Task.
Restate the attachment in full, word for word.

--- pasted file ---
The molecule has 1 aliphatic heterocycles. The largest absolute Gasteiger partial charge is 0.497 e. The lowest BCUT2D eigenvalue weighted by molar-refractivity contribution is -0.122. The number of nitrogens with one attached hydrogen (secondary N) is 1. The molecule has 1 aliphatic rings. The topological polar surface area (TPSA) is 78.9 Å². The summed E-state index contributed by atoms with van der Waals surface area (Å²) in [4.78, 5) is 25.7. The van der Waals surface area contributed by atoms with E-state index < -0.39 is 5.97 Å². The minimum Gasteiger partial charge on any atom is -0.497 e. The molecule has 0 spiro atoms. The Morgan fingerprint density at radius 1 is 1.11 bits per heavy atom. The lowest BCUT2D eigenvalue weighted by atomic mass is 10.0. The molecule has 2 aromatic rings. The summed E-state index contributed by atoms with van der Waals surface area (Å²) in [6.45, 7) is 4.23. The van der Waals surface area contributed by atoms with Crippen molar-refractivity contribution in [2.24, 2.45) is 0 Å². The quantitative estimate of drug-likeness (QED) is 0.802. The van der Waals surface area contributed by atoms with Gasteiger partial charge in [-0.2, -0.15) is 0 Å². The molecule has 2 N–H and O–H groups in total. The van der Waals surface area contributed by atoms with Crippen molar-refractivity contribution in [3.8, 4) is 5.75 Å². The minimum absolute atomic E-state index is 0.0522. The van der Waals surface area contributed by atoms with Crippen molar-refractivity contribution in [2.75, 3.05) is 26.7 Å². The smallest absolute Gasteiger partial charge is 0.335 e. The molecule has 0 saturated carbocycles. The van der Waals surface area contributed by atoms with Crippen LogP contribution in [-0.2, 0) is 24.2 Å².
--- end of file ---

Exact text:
The molecule has 1 aliphatic heterocycles. The largest absolute Gasteiger partial charge is 0.497 e. The lowest BCUT2D eigenvalue weighted by molar-refractivity contribution is -0.122. The number of nitrogens with one attached hydrogen (secondary N) is 1. The molecule has 1 aliphatic rings. The topological polar surface area (TPSA) is 78.9 Å². The summed E-state index contributed by atoms with van der Waals surface area (Å²) in [4.78, 5) is 25.7. The van der Waals surface area contributed by atoms with E-state index < -0.39 is 5.97 Å². The minimum Gasteiger partial charge on any atom is -0.497 e. The molecule has 0 spiro atoms. The Morgan fingerprint density at radius 1 is 1.11 bits per heavy atom. The lowest BCUT2D eigenvalue weighted by atomic mass is 10.0. The molecule has 2 aromatic rings. The summed E-state index contributed by atoms with van der Waals surface area (Å²) in [6.45, 7) is 4.23. The van der Waals surface area contributed by atoms with Crippen molar-refractivity contribution in [2.24, 2.45) is 0 Å². The quantitative estimate of drug-likeness (QED) is 0.802. The van der Waals surface area contributed by atoms with Gasteiger partial charge in [-0.2, -0.15) is 0 Å². The molecule has 2 N–H and O–H groups in total. The van der Waals surface area contributed by atoms with Crippen molar-refractivity contribution in [3.8, 4) is 5.75 Å². The minimum absolute atomic E-state index is 0.0522. The van der Waals surface area contributed by atoms with Crippen molar-refractivity contribution in [2.75, 3.05) is 26.7 Å². The smallest absolute Gasteiger partial charge is 0.335 e. The molecule has 0 saturated carbocycles. The van der Waals surface area contributed by atoms with Crippen LogP contribution in [-0.2, 0) is 24.2 Å².